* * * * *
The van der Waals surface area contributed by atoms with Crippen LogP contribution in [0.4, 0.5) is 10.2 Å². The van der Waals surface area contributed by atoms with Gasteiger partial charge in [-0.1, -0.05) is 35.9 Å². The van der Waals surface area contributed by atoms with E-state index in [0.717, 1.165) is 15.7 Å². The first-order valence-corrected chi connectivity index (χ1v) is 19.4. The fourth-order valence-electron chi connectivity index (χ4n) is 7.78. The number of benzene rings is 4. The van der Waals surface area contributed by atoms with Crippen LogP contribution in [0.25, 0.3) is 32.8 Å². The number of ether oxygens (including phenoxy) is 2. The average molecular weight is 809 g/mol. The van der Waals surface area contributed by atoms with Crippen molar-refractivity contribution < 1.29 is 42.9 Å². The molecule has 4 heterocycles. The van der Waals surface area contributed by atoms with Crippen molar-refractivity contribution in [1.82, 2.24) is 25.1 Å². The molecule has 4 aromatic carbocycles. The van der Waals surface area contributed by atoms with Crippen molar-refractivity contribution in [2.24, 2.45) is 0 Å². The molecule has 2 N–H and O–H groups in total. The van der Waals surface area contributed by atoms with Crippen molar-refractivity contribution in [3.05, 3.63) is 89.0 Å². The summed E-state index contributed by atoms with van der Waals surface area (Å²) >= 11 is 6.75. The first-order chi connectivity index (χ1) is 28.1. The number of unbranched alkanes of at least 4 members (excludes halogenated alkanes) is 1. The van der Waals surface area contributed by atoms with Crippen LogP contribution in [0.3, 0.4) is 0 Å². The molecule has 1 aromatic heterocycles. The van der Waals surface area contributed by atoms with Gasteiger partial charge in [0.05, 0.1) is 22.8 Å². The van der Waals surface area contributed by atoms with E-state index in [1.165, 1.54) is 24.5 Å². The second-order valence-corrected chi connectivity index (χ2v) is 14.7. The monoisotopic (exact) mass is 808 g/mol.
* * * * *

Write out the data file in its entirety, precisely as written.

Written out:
The van der Waals surface area contributed by atoms with Crippen LogP contribution in [0.4, 0.5) is 10.2 Å². The van der Waals surface area contributed by atoms with Gasteiger partial charge in [-0.1, -0.05) is 35.9 Å². The van der Waals surface area contributed by atoms with E-state index in [0.717, 1.165) is 15.7 Å². The first-order valence-corrected chi connectivity index (χ1v) is 19.4. The fourth-order valence-electron chi connectivity index (χ4n) is 7.78. The number of benzene rings is 4. The van der Waals surface area contributed by atoms with Crippen LogP contribution in [0.25, 0.3) is 32.8 Å². The number of ether oxygens (including phenoxy) is 2. The average molecular weight is 809 g/mol. The van der Waals surface area contributed by atoms with Crippen molar-refractivity contribution < 1.29 is 42.9 Å². The molecule has 4 heterocycles. The van der Waals surface area contributed by atoms with Crippen molar-refractivity contribution in [1.82, 2.24) is 25.1 Å². The molecule has 4 aromatic carbocycles. The van der Waals surface area contributed by atoms with Crippen molar-refractivity contribution in [2.24, 2.45) is 0 Å². The molecule has 2 N–H and O–H groups in total. The van der Waals surface area contributed by atoms with Crippen molar-refractivity contribution in [3.05, 3.63) is 89.0 Å². The summed E-state index contributed by atoms with van der Waals surface area (Å²) >= 11 is 6.75. The first-order chi connectivity index (χ1) is 28.1. The number of unbranched alkanes of at least 4 members (excludes halogenated alkanes) is 1. The van der Waals surface area contributed by atoms with Crippen LogP contribution in [0.3, 0.4) is 0 Å². The molecule has 1 aromatic heterocycles. The van der Waals surface area contributed by atoms with Gasteiger partial charge in [0.05, 0.1) is 22.8 Å². The van der Waals surface area contributed by atoms with E-state index in [1.165, 1.54) is 24.5 Å². The second-order valence-corrected chi connectivity index (χ2v) is 14.7. The monoisotopic (exact) mass is 808 g/mol.